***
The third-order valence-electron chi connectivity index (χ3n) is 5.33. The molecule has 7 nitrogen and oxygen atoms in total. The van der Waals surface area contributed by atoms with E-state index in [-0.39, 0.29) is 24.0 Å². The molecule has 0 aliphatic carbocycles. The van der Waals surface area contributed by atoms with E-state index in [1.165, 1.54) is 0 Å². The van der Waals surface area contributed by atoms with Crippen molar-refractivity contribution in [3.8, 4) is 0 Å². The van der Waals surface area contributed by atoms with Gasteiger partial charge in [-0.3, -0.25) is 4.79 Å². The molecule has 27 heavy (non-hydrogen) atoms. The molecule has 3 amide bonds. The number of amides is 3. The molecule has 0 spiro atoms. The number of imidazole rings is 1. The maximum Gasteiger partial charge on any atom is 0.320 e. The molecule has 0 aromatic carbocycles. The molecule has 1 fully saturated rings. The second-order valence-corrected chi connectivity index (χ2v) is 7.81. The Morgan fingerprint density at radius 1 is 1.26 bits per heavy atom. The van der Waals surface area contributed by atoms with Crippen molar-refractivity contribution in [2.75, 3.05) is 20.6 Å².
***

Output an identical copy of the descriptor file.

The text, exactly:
The third-order valence-electron chi connectivity index (χ3n) is 5.33. The molecule has 7 nitrogen and oxygen atoms in total. The van der Waals surface area contributed by atoms with E-state index in [-0.39, 0.29) is 24.0 Å². The molecule has 0 aliphatic carbocycles. The van der Waals surface area contributed by atoms with E-state index in [1.165, 1.54) is 0 Å². The van der Waals surface area contributed by atoms with Crippen molar-refractivity contribution in [3.8, 4) is 0 Å². The van der Waals surface area contributed by atoms with Gasteiger partial charge in [-0.3, -0.25) is 4.79 Å². The molecule has 27 heavy (non-hydrogen) atoms. The molecule has 3 amide bonds. The number of amides is 3. The molecule has 0 spiro atoms. The number of imidazole rings is 1. The maximum Gasteiger partial charge on any atom is 0.320 e. The molecule has 0 aromatic carbocycles. The molecule has 1 fully saturated rings. The second-order valence-corrected chi connectivity index (χ2v) is 7.81. The Morgan fingerprint density at radius 1 is 1.26 bits per heavy atom. The van der Waals surface area contributed by atoms with Crippen molar-refractivity contribution in [2.75, 3.05) is 20.6 Å².